By MATT CLARK
Tuesday, May 6, 2008
Gone are student field trips. Dismissed are dozens of administrators, bus drivers and secretaries. Reduced are funds for high school athletic events, musical instrument repair and marching band uniforms.
But the Lee County school district still needs to cut $14.6 million from its budget, and that money looks to come right from the salaries, raises or health insurance benefits of workers with the county´s largest employer.
Members of the Teachers Association of Lee County and the Support Personnel Association of Lee County - two union-affiliated groups representing about 9,500 workers - met with district officials Monday in their first contract bargaining session following the passage of the state´s budget last week.
That budget resulted in a $7 million funding increase for the school district, far short of the $35.7 million increase in salary, fuel and utility expenses the district expects for the next year. The result is a $29 million hole, half of which the district filled over the past two months by cutting dozens of programs, projects and nearly 160 positions, many of them directorships.
District Budget Director Ami Desamours said the remainder will come from the bargaining table.
“We have done as much cutting as we can,” Desamours said.
The situation compounds itself by the fact that the state may not have enough money to cover the cost of the budget it passed. District Chief Business Officer Lee Legutko said last week that the state put off estimating its revenue, and will likely have to make cuts midway through next year, as it did this year.
Also complicating the bargaining is an $8 million increase in health insurance costs.
Support Personnel Association President Bob Rushlow said it´s the worst situation he has seen in years.
“I´ve been in negotiations for many, many years, but this has got to be some of the toughest negotiations that I have ever experienced,” Rushlow said after the four-hour meeting´s completion. “And it´s not over yet.”
Within the coming weeks, the groups hope to eventually reach an agreement with the district. The meetings held up to this point have allowed for brainstorming various options.
One suggestion placed on the table was to cut the employees´ $20 million benefit package, which includes funding for raises and health benefits, by $14.6 million and let the remaining $5.4 million be distributed how the employee associations wished.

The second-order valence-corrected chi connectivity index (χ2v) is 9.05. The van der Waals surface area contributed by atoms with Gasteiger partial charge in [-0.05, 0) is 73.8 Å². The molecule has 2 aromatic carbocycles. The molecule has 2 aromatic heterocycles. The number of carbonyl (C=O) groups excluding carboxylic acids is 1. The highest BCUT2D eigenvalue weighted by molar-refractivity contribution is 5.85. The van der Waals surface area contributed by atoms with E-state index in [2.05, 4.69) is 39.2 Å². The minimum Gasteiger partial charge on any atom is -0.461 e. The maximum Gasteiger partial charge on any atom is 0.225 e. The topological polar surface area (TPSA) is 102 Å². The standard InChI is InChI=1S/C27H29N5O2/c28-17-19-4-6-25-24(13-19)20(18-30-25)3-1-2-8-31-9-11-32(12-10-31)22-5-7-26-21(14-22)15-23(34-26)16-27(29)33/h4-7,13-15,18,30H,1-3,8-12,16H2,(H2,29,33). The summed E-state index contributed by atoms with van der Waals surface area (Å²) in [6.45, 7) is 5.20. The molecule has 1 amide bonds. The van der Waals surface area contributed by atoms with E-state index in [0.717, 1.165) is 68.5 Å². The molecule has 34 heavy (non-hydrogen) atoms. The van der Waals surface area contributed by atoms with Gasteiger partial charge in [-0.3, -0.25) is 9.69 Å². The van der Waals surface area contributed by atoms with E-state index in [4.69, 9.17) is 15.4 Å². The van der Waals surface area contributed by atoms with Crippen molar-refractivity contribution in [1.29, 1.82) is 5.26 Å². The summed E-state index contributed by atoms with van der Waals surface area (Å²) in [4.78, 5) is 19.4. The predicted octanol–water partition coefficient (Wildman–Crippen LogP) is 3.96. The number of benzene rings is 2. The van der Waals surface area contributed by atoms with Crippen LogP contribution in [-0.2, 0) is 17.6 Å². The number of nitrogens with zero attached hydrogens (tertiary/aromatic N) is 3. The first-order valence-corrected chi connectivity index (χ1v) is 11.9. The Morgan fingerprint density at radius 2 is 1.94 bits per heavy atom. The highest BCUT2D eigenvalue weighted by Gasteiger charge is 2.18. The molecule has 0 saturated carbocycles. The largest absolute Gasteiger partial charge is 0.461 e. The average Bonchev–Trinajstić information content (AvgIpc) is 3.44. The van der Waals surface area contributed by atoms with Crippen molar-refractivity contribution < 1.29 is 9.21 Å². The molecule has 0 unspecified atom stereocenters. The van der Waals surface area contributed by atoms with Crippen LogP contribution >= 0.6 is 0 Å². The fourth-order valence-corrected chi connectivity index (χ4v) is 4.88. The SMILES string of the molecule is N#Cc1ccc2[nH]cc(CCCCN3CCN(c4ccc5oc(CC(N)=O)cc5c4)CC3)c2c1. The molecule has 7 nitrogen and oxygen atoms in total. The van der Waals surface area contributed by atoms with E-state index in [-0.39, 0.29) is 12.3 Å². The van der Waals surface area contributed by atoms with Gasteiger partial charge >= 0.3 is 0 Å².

Those in the meetings have also suggested cuts in salary, including cutting pay for holidays the district´s employees do not work.
“Any decision we´re going to make is going to be unpopular,” Rushlow said. “It´s a shame that the Legislature and the governor won´t tap into the renegade fund for this budget. The legislators won´t step up to the plate on this one. I don´t think they realize this is impacting kids lives and their futures.”
At several points, the discussion turned to the cuts that have already been made and how the district would operate without those employees and programs.
“I do want to assure you that sitting on that budget committee this year was probably one of the most frustrating things I have ever done,” District Human Resources Director Greg Adkins said. “I sat with the chiefs this morning and the groups started talking about the services that we don´t even know how we are going to provide.”
Rushlow said many of his employees are concerned with the road from here. The district expects the same budget situation to repeat itself for the next two years, likely resulting in an end to anything that isn´t nailed down by state law, including athletics, arts and music programs.
“Obviously, if you are going to cut personnel, you are going to cut services,” Rushlow said. “Who is going to pick up that extra work when you cut the personnel? What are the consequences if they don´t get it done? There is a lot of fear out there, a tremendous amount of fear out there.”
© Naples News